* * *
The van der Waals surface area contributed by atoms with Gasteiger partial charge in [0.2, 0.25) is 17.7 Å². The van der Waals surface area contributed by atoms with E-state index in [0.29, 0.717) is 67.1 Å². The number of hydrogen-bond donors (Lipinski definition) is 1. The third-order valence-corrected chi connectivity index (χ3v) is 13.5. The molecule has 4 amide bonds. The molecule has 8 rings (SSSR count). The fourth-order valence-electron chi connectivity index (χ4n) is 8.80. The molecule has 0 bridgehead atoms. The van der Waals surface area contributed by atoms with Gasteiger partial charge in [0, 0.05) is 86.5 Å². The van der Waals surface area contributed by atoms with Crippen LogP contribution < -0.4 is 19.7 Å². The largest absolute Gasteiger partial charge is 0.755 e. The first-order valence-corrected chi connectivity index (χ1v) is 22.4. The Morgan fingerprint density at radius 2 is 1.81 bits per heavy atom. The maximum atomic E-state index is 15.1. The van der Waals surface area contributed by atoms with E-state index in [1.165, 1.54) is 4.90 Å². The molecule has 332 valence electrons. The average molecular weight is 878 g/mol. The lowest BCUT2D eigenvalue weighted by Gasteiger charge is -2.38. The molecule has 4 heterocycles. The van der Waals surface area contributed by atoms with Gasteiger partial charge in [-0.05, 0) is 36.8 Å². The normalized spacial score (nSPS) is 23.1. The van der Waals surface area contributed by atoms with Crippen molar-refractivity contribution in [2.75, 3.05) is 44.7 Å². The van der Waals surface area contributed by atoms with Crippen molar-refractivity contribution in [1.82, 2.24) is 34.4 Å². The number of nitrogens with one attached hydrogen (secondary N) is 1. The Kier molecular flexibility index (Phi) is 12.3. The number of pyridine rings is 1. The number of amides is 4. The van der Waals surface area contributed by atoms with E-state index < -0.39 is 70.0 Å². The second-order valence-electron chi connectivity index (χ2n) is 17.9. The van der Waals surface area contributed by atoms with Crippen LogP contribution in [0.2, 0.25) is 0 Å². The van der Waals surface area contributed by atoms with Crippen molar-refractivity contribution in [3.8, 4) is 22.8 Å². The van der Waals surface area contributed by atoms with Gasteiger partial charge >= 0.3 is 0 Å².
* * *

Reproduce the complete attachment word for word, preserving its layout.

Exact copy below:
The van der Waals surface area contributed by atoms with Gasteiger partial charge in [0.2, 0.25) is 17.7 Å². The van der Waals surface area contributed by atoms with E-state index in [0.29, 0.717) is 67.1 Å². The number of hydrogen-bond donors (Lipinski definition) is 1. The third-order valence-corrected chi connectivity index (χ3v) is 13.5. The molecule has 4 amide bonds. The molecule has 8 rings (SSSR count). The fourth-order valence-electron chi connectivity index (χ4n) is 8.80. The molecule has 0 bridgehead atoms. The van der Waals surface area contributed by atoms with Gasteiger partial charge in [0, 0.05) is 86.5 Å². The van der Waals surface area contributed by atoms with Crippen LogP contribution < -0.4 is 19.7 Å². The largest absolute Gasteiger partial charge is 0.755 e. The first-order valence-corrected chi connectivity index (χ1v) is 22.4. The Morgan fingerprint density at radius 2 is 1.81 bits per heavy atom. The maximum atomic E-state index is 15.1. The van der Waals surface area contributed by atoms with E-state index in [1.165, 1.54) is 4.90 Å². The molecule has 332 valence electrons. The average molecular weight is 878 g/mol. The lowest BCUT2D eigenvalue weighted by Gasteiger charge is -2.38. The molecule has 4 heterocycles. The van der Waals surface area contributed by atoms with Gasteiger partial charge in [-0.05, 0) is 36.8 Å². The normalized spacial score (nSPS) is 23.1. The van der Waals surface area contributed by atoms with Crippen molar-refractivity contribution in [2.75, 3.05) is 44.7 Å². The van der Waals surface area contributed by atoms with Crippen molar-refractivity contribution in [1.82, 2.24) is 34.4 Å². The number of nitrogens with one attached hydrogen (secondary N) is 1. The Kier molecular flexibility index (Phi) is 12.3. The number of pyridine rings is 1. The number of amides is 4. The van der Waals surface area contributed by atoms with E-state index < -0.39 is 70.0 Å². The second-order valence-electron chi connectivity index (χ2n) is 17.9. The van der Waals surface area contributed by atoms with Crippen LogP contribution in [0.2, 0.25) is 0 Å². The van der Waals surface area contributed by atoms with Crippen molar-refractivity contribution in [3.8, 4) is 22.8 Å². The van der Waals surface area contributed by atoms with Gasteiger partial charge >= 0.3 is 0 Å².